Academic Guidance for Undergraduate Students in a South African Medical School: Can we guide them all?
AbstractHigher education institutions, including medical schools, still grapple with the challenge of poorÂ academic performance of students. Some studies report the positive results of providing academicÂ guidance for common challenges such as poor and/or ineffective time management, study methods,Â test- and exam-taking techniques and management, and the high academic workload of undergraduateÂ medical students. However, limited detailed insights and understanding of medical students whoÂ experience more complex challenges are available.Â This study was conducted at a medical school in South Africa to determine undergraduate medicalÂ studentsâ€™ perceptions of factors affecting their academic performance. A total of 89 semi-structuredÂ interviews were held with undergraduate medical students who were identified as having academicÂ problems between 2012 and 2015. According to the results, more blacks, males and first- and second yearÂ students experienced poor academic performance. Prominent findings included the harsh realitiesÂ and implications of lack of accommodation for black students; how poor academic performance can leadÂ to an array of other social and psychological problems, such as withdrawal of bursaries and negativeÂ achievement emotions that some students experience. Compared to the usual objective measures ofÂ individual ability, the rich qualitative data of cases presented in this study reveal critical, real insightsÂ and understanding of studentsâ€™ challenges from their own perspective.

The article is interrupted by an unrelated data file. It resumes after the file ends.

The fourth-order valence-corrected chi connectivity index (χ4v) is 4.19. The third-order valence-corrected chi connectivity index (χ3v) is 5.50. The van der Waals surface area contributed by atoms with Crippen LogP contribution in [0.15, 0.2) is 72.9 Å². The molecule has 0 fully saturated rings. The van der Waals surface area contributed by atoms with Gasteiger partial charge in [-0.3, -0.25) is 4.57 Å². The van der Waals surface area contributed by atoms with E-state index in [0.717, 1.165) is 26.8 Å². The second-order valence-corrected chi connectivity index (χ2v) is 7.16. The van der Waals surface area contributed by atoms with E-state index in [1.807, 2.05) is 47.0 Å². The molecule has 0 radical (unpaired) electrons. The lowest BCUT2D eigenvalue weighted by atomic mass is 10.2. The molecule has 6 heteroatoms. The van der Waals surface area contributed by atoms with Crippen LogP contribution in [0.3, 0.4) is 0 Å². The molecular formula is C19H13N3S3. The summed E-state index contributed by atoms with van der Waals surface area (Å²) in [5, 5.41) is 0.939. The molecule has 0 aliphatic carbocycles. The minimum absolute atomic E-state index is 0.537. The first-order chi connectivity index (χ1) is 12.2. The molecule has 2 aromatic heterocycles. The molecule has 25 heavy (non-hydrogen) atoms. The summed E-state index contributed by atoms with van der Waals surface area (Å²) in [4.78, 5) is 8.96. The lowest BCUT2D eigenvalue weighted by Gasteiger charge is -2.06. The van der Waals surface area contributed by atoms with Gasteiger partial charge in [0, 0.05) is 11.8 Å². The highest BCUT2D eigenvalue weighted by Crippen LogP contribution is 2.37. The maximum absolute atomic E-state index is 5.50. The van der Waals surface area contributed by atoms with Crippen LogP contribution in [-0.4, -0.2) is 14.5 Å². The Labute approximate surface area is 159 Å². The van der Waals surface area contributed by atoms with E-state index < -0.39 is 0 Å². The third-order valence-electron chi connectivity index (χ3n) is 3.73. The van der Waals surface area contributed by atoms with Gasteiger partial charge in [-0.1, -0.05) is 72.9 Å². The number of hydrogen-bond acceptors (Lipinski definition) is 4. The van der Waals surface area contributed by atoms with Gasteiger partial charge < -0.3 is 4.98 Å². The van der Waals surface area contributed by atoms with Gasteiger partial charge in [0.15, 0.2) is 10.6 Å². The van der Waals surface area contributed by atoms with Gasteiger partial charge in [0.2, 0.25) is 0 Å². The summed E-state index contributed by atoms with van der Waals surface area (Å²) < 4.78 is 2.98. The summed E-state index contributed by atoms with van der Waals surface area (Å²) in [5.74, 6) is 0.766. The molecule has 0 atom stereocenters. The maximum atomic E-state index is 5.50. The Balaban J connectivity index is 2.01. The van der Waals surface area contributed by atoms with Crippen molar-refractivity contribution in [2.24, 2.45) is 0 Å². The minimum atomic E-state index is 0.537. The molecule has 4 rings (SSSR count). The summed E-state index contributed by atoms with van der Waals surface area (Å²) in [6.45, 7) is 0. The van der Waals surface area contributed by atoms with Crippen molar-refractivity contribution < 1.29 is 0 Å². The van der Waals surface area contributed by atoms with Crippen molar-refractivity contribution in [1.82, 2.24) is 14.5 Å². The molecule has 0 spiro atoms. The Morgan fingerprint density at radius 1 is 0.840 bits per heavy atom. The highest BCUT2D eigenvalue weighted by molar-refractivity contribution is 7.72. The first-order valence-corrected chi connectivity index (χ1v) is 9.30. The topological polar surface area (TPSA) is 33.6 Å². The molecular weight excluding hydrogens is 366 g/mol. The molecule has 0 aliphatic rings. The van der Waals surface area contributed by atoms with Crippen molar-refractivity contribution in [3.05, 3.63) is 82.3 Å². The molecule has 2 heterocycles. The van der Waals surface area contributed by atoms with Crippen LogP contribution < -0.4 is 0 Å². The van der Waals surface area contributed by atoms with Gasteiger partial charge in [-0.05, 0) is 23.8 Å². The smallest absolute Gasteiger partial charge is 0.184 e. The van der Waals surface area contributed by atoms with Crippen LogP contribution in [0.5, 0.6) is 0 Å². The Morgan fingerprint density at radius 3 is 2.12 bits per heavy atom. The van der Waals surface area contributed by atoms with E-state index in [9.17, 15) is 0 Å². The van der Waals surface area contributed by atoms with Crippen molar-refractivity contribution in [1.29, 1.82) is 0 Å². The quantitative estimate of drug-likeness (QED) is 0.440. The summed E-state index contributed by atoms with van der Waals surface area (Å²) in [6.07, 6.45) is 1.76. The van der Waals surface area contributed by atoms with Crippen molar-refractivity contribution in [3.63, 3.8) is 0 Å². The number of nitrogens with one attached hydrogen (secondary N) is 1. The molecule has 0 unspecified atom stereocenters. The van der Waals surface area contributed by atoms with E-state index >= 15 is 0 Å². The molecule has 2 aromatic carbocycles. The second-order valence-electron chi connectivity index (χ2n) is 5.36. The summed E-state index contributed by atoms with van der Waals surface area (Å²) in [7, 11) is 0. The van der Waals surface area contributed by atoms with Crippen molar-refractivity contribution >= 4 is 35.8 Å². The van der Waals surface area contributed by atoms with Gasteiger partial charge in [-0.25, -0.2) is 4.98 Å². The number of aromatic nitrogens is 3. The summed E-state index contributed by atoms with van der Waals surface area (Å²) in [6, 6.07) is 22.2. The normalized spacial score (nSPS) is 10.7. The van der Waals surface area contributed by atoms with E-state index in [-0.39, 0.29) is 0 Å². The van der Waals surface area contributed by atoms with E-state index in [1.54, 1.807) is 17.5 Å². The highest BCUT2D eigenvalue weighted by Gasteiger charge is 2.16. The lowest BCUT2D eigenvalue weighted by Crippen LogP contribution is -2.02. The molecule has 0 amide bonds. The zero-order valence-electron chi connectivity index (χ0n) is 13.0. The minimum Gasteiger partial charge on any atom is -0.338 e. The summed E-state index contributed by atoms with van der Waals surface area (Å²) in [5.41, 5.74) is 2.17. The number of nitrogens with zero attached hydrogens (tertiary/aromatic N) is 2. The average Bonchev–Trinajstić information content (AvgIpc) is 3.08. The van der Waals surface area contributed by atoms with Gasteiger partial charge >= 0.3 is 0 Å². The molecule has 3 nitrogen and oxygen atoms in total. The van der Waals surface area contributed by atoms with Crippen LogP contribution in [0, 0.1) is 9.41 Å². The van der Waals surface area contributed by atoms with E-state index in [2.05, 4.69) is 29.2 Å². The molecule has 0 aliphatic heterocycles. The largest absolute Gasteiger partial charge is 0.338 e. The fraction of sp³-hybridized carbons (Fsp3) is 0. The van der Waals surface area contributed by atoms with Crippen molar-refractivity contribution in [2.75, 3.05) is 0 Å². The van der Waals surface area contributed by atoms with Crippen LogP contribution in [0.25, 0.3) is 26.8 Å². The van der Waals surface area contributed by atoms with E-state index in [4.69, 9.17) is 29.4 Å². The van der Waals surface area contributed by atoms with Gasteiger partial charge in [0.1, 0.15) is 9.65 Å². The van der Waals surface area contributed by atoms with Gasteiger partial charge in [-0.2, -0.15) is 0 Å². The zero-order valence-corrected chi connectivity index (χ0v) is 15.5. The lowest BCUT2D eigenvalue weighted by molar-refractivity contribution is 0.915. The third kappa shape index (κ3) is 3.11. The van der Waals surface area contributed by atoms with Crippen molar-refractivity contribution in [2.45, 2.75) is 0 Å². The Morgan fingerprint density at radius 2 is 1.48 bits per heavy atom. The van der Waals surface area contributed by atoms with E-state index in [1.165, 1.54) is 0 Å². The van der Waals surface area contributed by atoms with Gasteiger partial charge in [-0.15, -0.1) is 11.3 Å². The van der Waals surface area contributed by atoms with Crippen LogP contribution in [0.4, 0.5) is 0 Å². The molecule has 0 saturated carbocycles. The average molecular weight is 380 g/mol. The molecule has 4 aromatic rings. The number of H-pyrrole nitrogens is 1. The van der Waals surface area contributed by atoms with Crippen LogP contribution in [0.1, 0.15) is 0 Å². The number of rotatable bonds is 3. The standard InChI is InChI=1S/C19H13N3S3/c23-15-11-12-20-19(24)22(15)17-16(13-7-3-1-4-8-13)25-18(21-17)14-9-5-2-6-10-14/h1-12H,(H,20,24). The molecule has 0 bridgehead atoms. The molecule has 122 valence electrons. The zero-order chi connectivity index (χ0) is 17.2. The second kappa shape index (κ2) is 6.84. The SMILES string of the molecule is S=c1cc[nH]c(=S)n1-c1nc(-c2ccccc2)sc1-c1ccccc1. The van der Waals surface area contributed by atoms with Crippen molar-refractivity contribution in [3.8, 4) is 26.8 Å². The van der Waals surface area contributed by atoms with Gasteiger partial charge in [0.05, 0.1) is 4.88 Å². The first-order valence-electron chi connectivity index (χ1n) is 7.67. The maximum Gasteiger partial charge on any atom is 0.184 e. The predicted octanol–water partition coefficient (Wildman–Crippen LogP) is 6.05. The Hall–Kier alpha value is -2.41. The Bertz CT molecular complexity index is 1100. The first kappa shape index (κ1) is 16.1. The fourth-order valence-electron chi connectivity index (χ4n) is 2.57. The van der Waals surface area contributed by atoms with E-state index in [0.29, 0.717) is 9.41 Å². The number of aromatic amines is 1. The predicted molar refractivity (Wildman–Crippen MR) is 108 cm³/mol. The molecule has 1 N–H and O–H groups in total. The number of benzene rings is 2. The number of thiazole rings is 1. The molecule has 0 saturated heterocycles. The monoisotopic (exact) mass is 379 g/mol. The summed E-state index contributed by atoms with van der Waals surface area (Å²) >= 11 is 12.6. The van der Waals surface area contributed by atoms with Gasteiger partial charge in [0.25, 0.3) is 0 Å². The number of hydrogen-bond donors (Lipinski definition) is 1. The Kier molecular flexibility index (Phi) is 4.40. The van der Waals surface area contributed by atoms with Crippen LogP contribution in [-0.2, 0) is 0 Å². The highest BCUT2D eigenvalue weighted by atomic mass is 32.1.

Authors who publish with this journal agree to the following terms:
Authors retain copyright and grant the journal right of first publication with the work simultaneously licensed under aÂ Creative Commons Attribution Share-alike 4.0 International License that allows others to share the work with an acknowledgement of the work's authorship and initial publication in this journal.
Authors are able to enter into separate, additional contractual arrangements for the non-exclusive distribution of the journal's published version of the work (e.g., post it to an institutional repository or publish it in a book), with an acknowledgement of its initial publication in this journal.
Authors are permitted and encouraged to post their work online (e.g., in institutional repositories or on their website) prior to and during the submission process, as it can lead to productive exchanges, as well as earlier and greater citation of published work (SeeÂ The Effect of Open Access).